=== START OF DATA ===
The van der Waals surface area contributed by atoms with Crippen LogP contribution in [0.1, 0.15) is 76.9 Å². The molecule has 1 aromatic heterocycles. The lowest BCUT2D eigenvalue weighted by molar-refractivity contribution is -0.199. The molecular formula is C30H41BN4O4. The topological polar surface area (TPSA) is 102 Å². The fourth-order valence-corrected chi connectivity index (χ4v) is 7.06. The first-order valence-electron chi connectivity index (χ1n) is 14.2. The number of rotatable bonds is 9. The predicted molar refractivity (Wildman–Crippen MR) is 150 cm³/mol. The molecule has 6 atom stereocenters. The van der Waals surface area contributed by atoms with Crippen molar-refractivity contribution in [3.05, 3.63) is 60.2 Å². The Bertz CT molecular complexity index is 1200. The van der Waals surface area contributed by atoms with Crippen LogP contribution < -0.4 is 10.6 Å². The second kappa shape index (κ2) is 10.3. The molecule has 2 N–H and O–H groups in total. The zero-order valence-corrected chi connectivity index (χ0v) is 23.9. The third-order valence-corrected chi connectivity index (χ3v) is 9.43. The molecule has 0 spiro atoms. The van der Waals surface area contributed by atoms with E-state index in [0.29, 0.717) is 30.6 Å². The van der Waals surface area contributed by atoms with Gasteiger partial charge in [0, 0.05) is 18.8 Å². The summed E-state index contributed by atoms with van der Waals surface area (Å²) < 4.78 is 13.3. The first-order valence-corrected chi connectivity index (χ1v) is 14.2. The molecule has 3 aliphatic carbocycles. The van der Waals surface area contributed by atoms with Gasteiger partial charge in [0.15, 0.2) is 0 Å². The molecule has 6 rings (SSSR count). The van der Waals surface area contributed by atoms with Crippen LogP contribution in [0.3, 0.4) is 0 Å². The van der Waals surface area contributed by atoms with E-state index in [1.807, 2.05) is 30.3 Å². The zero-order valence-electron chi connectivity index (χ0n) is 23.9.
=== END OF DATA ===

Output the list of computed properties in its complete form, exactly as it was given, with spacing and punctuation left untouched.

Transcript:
The van der Waals surface area contributed by atoms with Crippen LogP contribution in [0.1, 0.15) is 76.9 Å². The molecule has 1 aromatic heterocycles. The lowest BCUT2D eigenvalue weighted by molar-refractivity contribution is -0.199. The molecular formula is C30H41BN4O4. The topological polar surface area (TPSA) is 102 Å². The fourth-order valence-corrected chi connectivity index (χ4v) is 7.06. The first-order valence-electron chi connectivity index (χ1n) is 14.2. The number of rotatable bonds is 9. The predicted molar refractivity (Wildman–Crippen MR) is 150 cm³/mol. The molecule has 6 atom stereocenters. The van der Waals surface area contributed by atoms with Crippen molar-refractivity contribution in [3.05, 3.63) is 60.2 Å². The Bertz CT molecular complexity index is 1200. The van der Waals surface area contributed by atoms with Crippen LogP contribution < -0.4 is 10.6 Å². The second kappa shape index (κ2) is 10.3. The molecule has 2 N–H and O–H groups in total. The zero-order valence-corrected chi connectivity index (χ0v) is 23.9. The third-order valence-corrected chi connectivity index (χ3v) is 9.43. The molecule has 0 spiro atoms. The van der Waals surface area contributed by atoms with E-state index in [0.29, 0.717) is 30.6 Å². The van der Waals surface area contributed by atoms with Gasteiger partial charge in [0, 0.05) is 18.8 Å². The summed E-state index contributed by atoms with van der Waals surface area (Å²) < 4.78 is 13.3. The first-order valence-corrected chi connectivity index (χ1v) is 14.2. The molecule has 3 aliphatic carbocycles. The van der Waals surface area contributed by atoms with Gasteiger partial charge in [0.15, 0.2) is 0 Å². The molecule has 6 rings (SSSR count). The van der Waals surface area contributed by atoms with Crippen LogP contribution in [0.3, 0.4) is 0 Å². The van der Waals surface area contributed by atoms with E-state index in [1.807, 2.05) is 30.3 Å². The zero-order valence-electron chi connectivity index (χ0n) is 23.9.